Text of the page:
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Personal Finance

5 Ways to Tackle Holiday Credit Card Debt

2020-01-06

With the holidays upon us, ‘tis the season to spend, spend, spend — and many gift-givers will use their credit cards to do so, especially those already in debt. A recent survey found 61% of those who already carry balances on their credit cards are willing to add to their balances during the holiday season.

The tendency can be heightened by special retailer promotions to use or open lines of credit. “Buying becomes emotional and it’s easy to overspend during the holidays,” said Sarah P. Bumgardner, a Relationship Manager with AAFMAA Wealth Management & Trust LLC (AWM&T), a wholly-owned subsidiary of AAFMAA.

That’s unfortunate because credit cards typically have some of the highest interest rates of any type of debt, meaning that the longer you maintain a balance, the more debt you’ll accumulate.

When your credit utilization ratio gets too high, it can lower your credit score. If that happens, then you might get a higher interest rate on a future loan, if you can even qualify for one at all. “Getting close to your credit limit and not paying down debt is a huge red flag to lenders,” Bumgardner said.

Well, the Holidays are Over… Now What?

With the holidays behind you, now is the perfect time to start thinking about how you’ll improve next year. When it comes to holiday spending, Bumgardner advocates having a professional create a detailed financial plan for your family that sets a limit on spending, including what you’ll spend during the next holiday season.

“Ideally, we can sit with Members to review spending from November and December of the previous year to come up with an overall plan that allows for your holiday purchases as well as paying debt while still allocating some of each paycheck into savings and investments.”

5 Ways to Pay Down Credit Cards

Achieving balance is important. But if you’re not able to contribute to savings and investments at this time, it is important to at least to pay down high-interest credit card debt, and have a plan in place so you won’t fall into the same trap again, she said.

There are several options for paying down that debt.

  1. Cut expenses or increase income. A financial advisor will go through your spending line by line, item by item to see where you can save. For instance, you might be able to bundle internet and phone services, or car and auto insurance. You also can boost your income with a side hustle or second job. Either way, you can channel those expense savings and new income into paying down your credit cards.
  2. Pay more than the minimum each month. By paying more than the minimum balance on your credit cards, you’ll be chipping away at the debt. Just be sure you are paying off cards with higher interest rates first, and not adding new purchases to those accounts or accumulating new debt.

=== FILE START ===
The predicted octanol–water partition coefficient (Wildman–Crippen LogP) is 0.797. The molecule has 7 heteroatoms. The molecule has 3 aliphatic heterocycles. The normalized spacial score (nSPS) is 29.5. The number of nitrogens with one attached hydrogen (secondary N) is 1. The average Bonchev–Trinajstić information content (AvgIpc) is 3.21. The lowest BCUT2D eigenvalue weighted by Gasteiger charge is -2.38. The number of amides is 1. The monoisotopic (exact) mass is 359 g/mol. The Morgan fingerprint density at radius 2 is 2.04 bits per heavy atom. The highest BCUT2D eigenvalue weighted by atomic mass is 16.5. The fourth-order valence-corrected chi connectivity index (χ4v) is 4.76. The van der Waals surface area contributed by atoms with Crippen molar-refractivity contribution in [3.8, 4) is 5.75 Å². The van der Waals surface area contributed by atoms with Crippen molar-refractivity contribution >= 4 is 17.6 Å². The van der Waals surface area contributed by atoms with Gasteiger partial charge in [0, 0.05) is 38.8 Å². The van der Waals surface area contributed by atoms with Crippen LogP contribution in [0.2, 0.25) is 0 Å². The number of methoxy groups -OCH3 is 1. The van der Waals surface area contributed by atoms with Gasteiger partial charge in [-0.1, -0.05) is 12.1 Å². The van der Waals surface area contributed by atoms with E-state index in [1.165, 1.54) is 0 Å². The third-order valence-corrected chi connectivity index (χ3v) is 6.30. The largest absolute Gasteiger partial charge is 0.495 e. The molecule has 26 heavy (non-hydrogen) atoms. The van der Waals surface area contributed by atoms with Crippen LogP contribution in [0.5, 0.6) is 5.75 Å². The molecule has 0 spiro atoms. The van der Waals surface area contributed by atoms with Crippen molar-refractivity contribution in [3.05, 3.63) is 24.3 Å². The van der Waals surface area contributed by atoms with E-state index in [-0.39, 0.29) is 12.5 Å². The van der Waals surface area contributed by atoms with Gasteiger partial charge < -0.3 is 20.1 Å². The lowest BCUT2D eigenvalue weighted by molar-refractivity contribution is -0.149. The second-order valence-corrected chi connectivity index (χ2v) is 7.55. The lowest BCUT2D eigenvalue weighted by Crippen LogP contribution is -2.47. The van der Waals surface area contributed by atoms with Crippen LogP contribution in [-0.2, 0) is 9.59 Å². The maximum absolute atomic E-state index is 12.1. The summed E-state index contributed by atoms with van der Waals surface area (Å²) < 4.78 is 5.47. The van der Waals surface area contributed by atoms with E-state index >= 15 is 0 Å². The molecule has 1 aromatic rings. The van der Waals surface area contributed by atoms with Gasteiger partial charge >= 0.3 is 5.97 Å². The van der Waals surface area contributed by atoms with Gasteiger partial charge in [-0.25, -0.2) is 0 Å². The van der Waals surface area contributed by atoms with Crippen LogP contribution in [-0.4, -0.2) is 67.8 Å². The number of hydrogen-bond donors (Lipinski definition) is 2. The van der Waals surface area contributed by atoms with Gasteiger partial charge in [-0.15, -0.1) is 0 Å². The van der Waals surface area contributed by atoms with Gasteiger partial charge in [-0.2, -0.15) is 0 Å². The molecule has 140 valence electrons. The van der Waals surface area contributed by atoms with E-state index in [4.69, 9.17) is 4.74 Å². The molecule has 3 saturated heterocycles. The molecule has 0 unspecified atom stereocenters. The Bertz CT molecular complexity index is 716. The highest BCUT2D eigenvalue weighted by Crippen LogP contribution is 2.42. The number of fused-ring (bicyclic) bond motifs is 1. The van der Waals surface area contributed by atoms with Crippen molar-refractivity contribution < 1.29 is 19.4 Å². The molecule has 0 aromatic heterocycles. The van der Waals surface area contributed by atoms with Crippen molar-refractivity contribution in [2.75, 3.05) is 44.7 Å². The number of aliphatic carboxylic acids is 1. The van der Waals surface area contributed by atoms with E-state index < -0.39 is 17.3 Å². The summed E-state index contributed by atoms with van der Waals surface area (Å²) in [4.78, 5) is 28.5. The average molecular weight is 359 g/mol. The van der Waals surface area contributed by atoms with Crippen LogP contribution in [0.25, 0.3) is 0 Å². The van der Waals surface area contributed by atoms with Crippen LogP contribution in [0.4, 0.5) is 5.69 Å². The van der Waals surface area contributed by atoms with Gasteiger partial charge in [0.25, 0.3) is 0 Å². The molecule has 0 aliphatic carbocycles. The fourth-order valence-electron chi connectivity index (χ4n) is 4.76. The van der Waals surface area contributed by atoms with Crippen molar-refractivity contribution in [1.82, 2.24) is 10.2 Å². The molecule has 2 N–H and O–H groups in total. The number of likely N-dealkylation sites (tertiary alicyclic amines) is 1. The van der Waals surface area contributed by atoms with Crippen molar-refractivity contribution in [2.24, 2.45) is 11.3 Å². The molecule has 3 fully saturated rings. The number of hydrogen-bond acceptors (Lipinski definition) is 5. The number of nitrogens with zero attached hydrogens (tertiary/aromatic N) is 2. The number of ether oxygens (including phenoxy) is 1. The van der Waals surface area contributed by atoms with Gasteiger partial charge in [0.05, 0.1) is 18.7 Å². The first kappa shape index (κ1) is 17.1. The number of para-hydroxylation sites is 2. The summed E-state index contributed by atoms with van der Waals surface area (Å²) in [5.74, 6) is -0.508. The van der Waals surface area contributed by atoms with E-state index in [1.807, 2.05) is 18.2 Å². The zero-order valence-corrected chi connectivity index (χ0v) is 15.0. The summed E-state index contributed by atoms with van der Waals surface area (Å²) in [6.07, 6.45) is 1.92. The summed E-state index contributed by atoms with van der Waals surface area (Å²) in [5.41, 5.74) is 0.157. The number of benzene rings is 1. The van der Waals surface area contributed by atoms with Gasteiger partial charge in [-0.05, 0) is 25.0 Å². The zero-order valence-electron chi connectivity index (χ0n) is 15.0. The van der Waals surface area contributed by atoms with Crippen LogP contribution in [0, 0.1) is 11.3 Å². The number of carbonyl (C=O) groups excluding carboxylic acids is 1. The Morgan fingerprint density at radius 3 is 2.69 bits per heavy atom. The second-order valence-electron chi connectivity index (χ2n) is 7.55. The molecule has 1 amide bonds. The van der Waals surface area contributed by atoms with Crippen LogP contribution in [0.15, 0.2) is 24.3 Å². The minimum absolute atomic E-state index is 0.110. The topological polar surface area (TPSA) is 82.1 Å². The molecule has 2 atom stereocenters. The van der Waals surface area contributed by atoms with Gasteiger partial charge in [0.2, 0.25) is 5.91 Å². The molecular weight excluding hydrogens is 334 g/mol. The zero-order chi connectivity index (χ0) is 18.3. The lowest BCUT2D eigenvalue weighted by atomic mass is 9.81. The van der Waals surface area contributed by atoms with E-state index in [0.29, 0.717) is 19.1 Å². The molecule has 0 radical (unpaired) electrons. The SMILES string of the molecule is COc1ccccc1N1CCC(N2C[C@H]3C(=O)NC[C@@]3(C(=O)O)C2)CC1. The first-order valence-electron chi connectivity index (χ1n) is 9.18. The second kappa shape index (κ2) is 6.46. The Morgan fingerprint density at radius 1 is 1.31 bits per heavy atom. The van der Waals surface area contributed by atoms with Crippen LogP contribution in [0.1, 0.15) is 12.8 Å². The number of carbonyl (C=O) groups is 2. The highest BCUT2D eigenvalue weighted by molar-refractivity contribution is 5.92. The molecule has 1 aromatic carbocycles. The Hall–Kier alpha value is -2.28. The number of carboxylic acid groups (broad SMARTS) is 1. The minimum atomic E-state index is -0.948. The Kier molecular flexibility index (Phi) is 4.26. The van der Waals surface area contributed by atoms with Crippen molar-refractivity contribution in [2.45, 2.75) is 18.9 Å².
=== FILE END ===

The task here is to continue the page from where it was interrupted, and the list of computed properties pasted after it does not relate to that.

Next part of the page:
3. Cash-out refinance. A cash out refinance loan enables you tap into the equity of your home by refinancing. If you have a VA loan you may be able to borrow up to 100% of your home’s appraised value. “But you aren’t required to borrow the full amount,” said Kevin Holton, a 25-year industry veteran and Branch Manager in Wilmington, NC with AAFMAA Mortgage Service LLC. (Learn more)
  4. Debt consolidation loan. There are a lot of options out there for unsecured personal loans that can help you consolidate different types of high-interest debt into one monthly payment — but be careful. Typical debt consolidation loan interest rates can range between 5% and 36%! You’ll want to run the numbers by a financial professional to determine how much you’ll actually be saving with a particular consolidation loan. Additionally, if you’re currently serving in certain ranks you might qualify for a $5,000 personal loan from AAFMAA at just 1.5% APR with no credit check — find out how.
  5. Balance transfer loan. These loans can help you pay off high-interest credit cards, but be sure to read the fine print. Most will have a transfer fee (3-5% of the total amount transferred) and an annual fee. Plus, if you don’t pay the total expense in the stated time frame, say 18 or 21 months, you’ll be paying interest upwards of 15% on the entire amount transferred.

We’re Here to Help

AAFMAA is the longest-standing, not-for-profit financial solutions provider exclusively serving the military community with always-affordable life insurance coverage, expert wealth management and trust services, exclusive survivor assistance and customized residential mortgages. With AAFMAA by your side, you are empowered to make your own smart decisions toward achieving your financial goals. This is our only mission and we have helped hundreds of thousands of military families like yours for over 140 years. Visit aafmaa.com and find out all of the ways your family can benefit from AAFMAA Membership.